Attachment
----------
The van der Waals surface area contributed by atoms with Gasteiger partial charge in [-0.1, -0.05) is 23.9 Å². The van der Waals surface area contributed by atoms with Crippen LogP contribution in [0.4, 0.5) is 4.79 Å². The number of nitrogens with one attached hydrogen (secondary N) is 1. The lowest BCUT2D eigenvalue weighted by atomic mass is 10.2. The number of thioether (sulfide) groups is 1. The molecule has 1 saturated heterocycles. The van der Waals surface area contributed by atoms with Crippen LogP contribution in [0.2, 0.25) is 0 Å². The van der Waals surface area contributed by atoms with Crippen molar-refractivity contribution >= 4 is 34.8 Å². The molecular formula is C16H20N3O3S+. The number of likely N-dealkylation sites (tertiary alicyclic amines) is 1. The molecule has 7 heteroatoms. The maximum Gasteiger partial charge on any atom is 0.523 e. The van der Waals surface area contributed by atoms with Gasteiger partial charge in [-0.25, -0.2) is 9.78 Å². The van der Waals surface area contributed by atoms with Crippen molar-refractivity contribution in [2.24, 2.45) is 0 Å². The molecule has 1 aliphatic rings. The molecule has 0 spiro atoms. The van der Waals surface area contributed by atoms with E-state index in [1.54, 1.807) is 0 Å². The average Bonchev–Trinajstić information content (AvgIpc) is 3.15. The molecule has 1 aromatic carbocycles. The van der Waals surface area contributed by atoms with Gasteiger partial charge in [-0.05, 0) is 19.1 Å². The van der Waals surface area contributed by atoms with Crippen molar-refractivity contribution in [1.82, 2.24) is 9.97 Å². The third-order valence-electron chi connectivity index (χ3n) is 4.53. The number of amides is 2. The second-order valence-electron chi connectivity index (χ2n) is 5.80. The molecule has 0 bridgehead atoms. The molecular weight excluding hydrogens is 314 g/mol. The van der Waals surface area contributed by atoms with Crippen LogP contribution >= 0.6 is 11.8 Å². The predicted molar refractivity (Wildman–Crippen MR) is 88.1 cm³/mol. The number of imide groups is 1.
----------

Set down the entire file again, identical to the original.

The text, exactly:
The van der Waals surface area contributed by atoms with Gasteiger partial charge in [-0.1, -0.05) is 23.9 Å². The van der Waals surface area contributed by atoms with Crippen LogP contribution in [0.4, 0.5) is 4.79 Å². The number of nitrogens with one attached hydrogen (secondary N) is 1. The lowest BCUT2D eigenvalue weighted by atomic mass is 10.2. The number of thioether (sulfide) groups is 1. The molecule has 1 saturated heterocycles. The van der Waals surface area contributed by atoms with Crippen LogP contribution in [0.2, 0.25) is 0 Å². The van der Waals surface area contributed by atoms with Crippen molar-refractivity contribution >= 4 is 34.8 Å². The molecular formula is C16H20N3O3S+. The number of likely N-dealkylation sites (tertiary alicyclic amines) is 1. The molecule has 7 heteroatoms. The maximum Gasteiger partial charge on any atom is 0.523 e. The van der Waals surface area contributed by atoms with Gasteiger partial charge in [-0.25, -0.2) is 9.78 Å². The van der Waals surface area contributed by atoms with Crippen molar-refractivity contribution in [2.24, 2.45) is 0 Å². The molecule has 1 aliphatic rings. The molecule has 0 spiro atoms. The van der Waals surface area contributed by atoms with E-state index in [1.54, 1.807) is 0 Å². The average Bonchev–Trinajstić information content (AvgIpc) is 3.15. The molecule has 1 aromatic carbocycles. The van der Waals surface area contributed by atoms with Gasteiger partial charge in [-0.05, 0) is 19.1 Å². The van der Waals surface area contributed by atoms with Crippen molar-refractivity contribution in [1.82, 2.24) is 9.97 Å². The third-order valence-electron chi connectivity index (χ3n) is 4.53. The number of amides is 2. The second-order valence-electron chi connectivity index (χ2n) is 5.80. The molecule has 0 bridgehead atoms. The molecular weight excluding hydrogens is 314 g/mol. The van der Waals surface area contributed by atoms with Crippen LogP contribution >= 0.6 is 11.8 Å². The predicted molar refractivity (Wildman–Crippen MR) is 88.1 cm³/mol. The number of imide groups is 1.